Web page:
The Beginner’s Guide to Using Roaccutane/Isotretinoin

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Isotretinoin can be called a magic drug in the world of skincare. Also known as Accutane or Roaccutane, Isotretinoin is becoming an increasingly popular treatment for acne. However, there’s a lot more to this drug than meets the eye. So keep reading to find out all you need to know about Isotretinoin.

What is Isotretinoin?

Isotretinoin is a prescription drug that is used to treat cases of acne(1). It is a form of Vitamin A that is used as a last resort when other remedies have failed at treating acne that cause scarring. This drug works by controlling the sebum production in the glands, thereby preventing bacteria and inflammation(2).

Roaccutane and Accutane are actually the brand names of the isotretinoin capsules. These can only be taken with a prescription from an experienced doctor. Besides the tablet, it is also available in the form of a cream and gel.


How Does Isotretinoin Work?

The main cause behind acne is the clogging up of the pores or the hair follicles from excess sebum, dead cells, and bacteria. Certain hormonal changes, medications, diet, and even stress can trigger or worsen acne. However, the main culprit is the clogging up of those pores.

Isotretinoin directly tackles that problem. It targets the sebaceous glands connected to the pores and shrinks them in size to limit their oil or sebum production. Once this sebum production is controlled, there’s nothing clogging up your pores and, therefore, nothing to cause acne.


What Kind of Acne is it Good for?

Isotretinoin is an effective treatment for acne. In fact, many celebrities, such as Bella Thorne and Chloe Grace Moritz, have also been known to use it. Here are some issues that this magic drug can help with:


• Cysts: This drug can help treats cystic acne or excessive cysts that appear on the face.

• Greasiness: It controls the oil production in the glands, thereby decreasing greasiness on the face.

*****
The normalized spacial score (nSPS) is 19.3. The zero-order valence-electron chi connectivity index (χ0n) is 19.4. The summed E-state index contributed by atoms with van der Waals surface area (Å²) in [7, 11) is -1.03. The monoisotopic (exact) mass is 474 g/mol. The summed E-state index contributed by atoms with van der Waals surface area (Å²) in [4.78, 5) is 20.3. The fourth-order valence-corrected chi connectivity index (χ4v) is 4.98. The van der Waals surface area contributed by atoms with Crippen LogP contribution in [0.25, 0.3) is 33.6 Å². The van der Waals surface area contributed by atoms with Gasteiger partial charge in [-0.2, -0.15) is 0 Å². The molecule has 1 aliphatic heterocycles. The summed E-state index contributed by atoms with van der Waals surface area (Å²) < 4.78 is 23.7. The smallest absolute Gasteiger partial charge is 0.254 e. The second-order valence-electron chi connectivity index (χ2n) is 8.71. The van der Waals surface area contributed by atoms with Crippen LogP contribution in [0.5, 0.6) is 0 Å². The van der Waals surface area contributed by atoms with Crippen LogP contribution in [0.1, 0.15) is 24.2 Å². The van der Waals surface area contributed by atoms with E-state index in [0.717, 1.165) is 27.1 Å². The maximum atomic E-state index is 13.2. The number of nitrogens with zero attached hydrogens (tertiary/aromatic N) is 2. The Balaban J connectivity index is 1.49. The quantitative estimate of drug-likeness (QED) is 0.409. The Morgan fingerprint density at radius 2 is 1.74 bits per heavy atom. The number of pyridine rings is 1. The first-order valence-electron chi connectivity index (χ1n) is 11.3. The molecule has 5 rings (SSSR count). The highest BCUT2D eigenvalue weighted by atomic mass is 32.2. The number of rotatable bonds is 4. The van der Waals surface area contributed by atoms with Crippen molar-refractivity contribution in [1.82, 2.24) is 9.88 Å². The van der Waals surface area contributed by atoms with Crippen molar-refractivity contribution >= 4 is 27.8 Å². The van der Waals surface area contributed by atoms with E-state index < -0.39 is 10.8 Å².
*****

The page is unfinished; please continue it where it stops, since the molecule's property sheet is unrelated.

• Inflamed spots: It helps clear away inflamed spots, such as red spots, by preventing new spots and helping existing spots to flatten and heal faster.

• Open and closed comedones: This drug can help clear away open and closed comedones. However, it may not be as effective with very large closed comedones.

• Pustules: Isotretinoin helps clear pustules by accelerating the healing process.

• Nodules: It clears these by boosting their healing and preventing new nodules from appearing.



When Should You Use Roaccutane for Acne?

As mentioned earlier, since Roaccutane/Isotretinoin is such a powerful drug, it is often kept as a last resort for acne treatment. When you have tried everything else under the supervision of a dermatologist, and nothing seems to be working, then your dermatologist can discuss with you the probability of starting Isotretinoin.

Other than that, Isotretinoin can be used in cases when you have extensive acne, severe cystic or nodular acne, scarring acne, acne causing severe hyperpigmentation, and hormonal acne.

Who Should Avoid Isotretinoin?

As great as it sounds, Isotretinoin is not for everybody. The drug does not help with scars, so if your acne has already healed and you’re simply looking to get rid of the scars, you should avoid Isotretinoin.

Similarly, the drug also does not help with pores, redness and hyperpigmentation. More importantly, if you are pregnant or breastfeeding, you should strongly avoid this drug, even if you were using it before. You should also avoid it if you are suffering from any mental issues as the drug can exacerbate them at times.